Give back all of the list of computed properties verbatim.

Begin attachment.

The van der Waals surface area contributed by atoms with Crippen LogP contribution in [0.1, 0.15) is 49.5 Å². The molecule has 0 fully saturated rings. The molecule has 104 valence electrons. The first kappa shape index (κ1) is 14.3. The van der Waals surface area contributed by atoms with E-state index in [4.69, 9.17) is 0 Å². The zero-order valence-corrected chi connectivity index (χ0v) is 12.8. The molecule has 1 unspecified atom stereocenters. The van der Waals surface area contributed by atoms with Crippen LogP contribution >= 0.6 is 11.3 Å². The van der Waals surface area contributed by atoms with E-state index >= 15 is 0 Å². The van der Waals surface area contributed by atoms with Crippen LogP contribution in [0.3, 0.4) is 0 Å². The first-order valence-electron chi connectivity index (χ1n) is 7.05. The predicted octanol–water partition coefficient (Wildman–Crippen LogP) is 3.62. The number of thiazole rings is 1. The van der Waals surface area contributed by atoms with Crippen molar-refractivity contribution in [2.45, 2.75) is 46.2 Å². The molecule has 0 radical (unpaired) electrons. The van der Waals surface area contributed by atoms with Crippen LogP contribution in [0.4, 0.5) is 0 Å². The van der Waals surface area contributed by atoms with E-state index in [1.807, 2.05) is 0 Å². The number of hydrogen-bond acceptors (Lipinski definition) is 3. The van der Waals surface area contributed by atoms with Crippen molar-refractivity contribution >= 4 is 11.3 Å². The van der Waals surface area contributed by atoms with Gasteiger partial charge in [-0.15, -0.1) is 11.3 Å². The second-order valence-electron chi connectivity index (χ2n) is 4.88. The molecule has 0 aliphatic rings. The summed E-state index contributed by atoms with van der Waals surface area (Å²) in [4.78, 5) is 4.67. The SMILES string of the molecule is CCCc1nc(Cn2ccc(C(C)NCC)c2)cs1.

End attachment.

The van der Waals surface area contributed by atoms with Crippen LogP contribution in [0.1, 0.15) is 49.5 Å². The molecule has 0 fully saturated rings. The molecule has 104 valence electrons. The first kappa shape index (κ1) is 14.3. The van der Waals surface area contributed by atoms with E-state index in [4.69, 9.17) is 0 Å². The zero-order valence-corrected chi connectivity index (χ0v) is 12.8. The molecule has 1 unspecified atom stereocenters. The van der Waals surface area contributed by atoms with Crippen LogP contribution >= 0.6 is 11.3 Å². The van der Waals surface area contributed by atoms with E-state index >= 15 is 0 Å². The van der Waals surface area contributed by atoms with Crippen LogP contribution in [0.3, 0.4) is 0 Å². The first-order valence-electron chi connectivity index (χ1n) is 7.05. The predicted octanol–water partition coefficient (Wildman–Crippen LogP) is 3.62. The number of thiazole rings is 1. The van der Waals surface area contributed by atoms with Crippen molar-refractivity contribution in [2.45, 2.75) is 46.2 Å². The molecule has 0 radical (unpaired) electrons. The van der Waals surface area contributed by atoms with Crippen LogP contribution in [0.4, 0.5) is 0 Å². The van der Waals surface area contributed by atoms with E-state index in [1.807, 2.05) is 0 Å². The number of hydrogen-bond acceptors (Lipinski definition) is 3. The van der Waals surface area contributed by atoms with Crippen molar-refractivity contribution >= 4 is 11.3 Å². The van der Waals surface area contributed by atoms with Gasteiger partial charge in [-0.15, -0.1) is 11.3 Å². The second-order valence-electron chi connectivity index (χ2n) is 4.88. The molecule has 0 aliphatic rings. The summed E-state index contributed by atoms with van der Waals surface area (Å²) in [4.78, 5) is 4.67. The SMILES string of the molecule is CCCc1nc(Cn2ccc(C(C)NCC)c2)cs1.